It is clear, that if I had been, the opportunities would have been extremely limited – not by choice but by the master of the game. State of GA vs. DeKalb County citizens first amendment and fifteenth amendment choices…

  29. School Watch, you are mistaken … the people advocating for citihood are saying that there reasons have nothing to do with the schools. The people in Dunwoody were advocating for city school systems, but that appears to be a much more difficult battle that would need to happen on a statewide level and will not likely make it to a ballot any time soon. Instead, many areas are moving ahead with charter clusters which will essentially work like separate school systems, but the city designation is not necessary to form them. While you say you support citithood, you are likely meaning that you support city advocates who want something similar to what Dunwoody has and for similar reasons. As an educated person who would have her family left on the outside of the Lakeside City, I can tell you that they are not planning to be helpful to those they are picking and choosing to leave out. In fact, everyone in DeKalb will likely see their county taxes go up with every new city that is formed. For some, that could make the difference between being able to pay or not being able to pay their mortgages. So, we might also see another round of foreclosures to follow any more incorporation. Brookhaven residents are currently complaining at the huge increases in their property taxes on some properties. Lakeside City would take the majority of the money out of Tucker and leave the rest of its residents, the minorities, the non-English speaking, the poor having to carry the financial burden of paying the education portion of the sales taxes for everyone else. As someone who has done nothing wrong, I find this movement offensive. I bought my home in a good neighborhood, near a good school. But, because it is an established area with a lot of retired citizens, I am forced to either accept a Title I education, an expensive private school education or try my luck at winning a lottery to get my child into a school that would require extensive time in the car or on a bus every day. So, just as I am about to turn that corner where I have more invested in my home than what I owe, I will be forced to move, probably sell for less and watch my retired neighbors lose their life’s investment which should be available to them to help them pay for a quality nursing home or assisted living when the time comes. I support cities that start the right way, include everyone in an area that “lives, works and plays” in an area, but Lakeside is not that area. And, they can hardly claim to be under-represented. They have more politicians per square foot than any other part of the county I know of.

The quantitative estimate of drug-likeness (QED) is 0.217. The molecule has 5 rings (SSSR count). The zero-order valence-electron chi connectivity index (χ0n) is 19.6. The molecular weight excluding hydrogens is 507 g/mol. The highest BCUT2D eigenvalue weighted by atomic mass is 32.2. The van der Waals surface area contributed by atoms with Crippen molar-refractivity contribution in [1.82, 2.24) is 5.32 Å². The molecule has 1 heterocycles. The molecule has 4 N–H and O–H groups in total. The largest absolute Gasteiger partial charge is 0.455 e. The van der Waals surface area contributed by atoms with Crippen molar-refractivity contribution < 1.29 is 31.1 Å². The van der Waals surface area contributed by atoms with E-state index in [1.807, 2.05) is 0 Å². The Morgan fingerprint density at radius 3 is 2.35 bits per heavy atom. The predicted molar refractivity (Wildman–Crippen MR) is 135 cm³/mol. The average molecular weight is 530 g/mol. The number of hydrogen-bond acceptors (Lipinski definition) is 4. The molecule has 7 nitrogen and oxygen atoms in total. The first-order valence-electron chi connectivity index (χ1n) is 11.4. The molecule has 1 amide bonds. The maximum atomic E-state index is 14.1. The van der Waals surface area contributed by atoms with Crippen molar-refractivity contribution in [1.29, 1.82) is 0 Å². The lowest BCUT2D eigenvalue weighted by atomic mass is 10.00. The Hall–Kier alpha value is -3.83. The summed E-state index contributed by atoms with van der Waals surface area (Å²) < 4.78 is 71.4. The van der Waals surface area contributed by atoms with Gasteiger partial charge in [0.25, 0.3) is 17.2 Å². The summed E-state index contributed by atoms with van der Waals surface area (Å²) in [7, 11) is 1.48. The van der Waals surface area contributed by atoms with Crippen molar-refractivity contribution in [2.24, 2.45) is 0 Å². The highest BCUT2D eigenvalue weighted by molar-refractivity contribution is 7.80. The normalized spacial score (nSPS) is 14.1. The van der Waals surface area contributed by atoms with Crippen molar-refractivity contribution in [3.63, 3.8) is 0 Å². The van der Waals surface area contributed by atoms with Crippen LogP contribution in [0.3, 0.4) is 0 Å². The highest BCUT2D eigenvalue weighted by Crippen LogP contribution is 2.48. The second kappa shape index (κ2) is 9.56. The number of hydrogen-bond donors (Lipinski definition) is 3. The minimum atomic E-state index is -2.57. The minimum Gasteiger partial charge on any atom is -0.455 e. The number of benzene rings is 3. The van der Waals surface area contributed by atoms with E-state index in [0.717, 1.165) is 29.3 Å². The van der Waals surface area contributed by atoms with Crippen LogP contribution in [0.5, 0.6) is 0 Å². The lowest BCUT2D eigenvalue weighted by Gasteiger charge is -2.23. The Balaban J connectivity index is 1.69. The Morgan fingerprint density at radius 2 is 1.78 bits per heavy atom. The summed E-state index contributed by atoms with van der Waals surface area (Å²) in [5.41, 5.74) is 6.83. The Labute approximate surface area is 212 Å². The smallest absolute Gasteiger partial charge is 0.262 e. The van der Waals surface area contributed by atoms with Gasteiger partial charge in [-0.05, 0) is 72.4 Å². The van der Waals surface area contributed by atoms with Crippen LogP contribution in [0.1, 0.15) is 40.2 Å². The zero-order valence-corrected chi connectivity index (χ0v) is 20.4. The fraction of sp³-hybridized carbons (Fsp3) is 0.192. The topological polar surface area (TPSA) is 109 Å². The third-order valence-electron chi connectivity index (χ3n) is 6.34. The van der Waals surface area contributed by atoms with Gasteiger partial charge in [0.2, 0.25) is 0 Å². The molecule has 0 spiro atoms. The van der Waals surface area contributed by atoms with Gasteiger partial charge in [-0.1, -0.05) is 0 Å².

This Monday night from 7:00 – 8:30 there is a critical meeting regarding the future of Tucker. The meeting will be held at the First Christian Church of Atlanta and will be pivotal.
    In the last weeks, the Tucker community has been taking a look at city hood processes in order to inform ourselves about the possibilities of keeping our community from being dissected by neighboring city hood efforts. Currently, the Lakeside City Alliance (LCA) has a portion of Tucker in their proposed city map, including Henderson Park. They have already commissioned their required study and hope to put their efforts to a vote in 2014. Only those that live inside their proposed boundaries will have a vote.

    Now, LCA is holding organized meetings in neighborhoods on the other side of Chamblee Tucker Road to discuss 2015 annexation into their “yet to be formed” city. This includes neighborhoods extending all the way to Old Norcross Road.

    Please, whatever your views on city hood, attend the Tucker Together meeting on Monday night so that your opinion may be heard. The format will be open and everyone is encouraged to share their thoughts on our future. It is time to make choices about Tucker seeking city hood, about Tucker trying to preserve our boundaries and about a long term vision for our community.

    Please join us Monday, June 24th from 7:00-8:30 PM at First Christian Church of Atlanta, to continue our exploration of the processes and possibilities of Tucker becoming a city. First Christian Church of Atlanta is located at 4532 Lavista Road, Tucker GA 30084.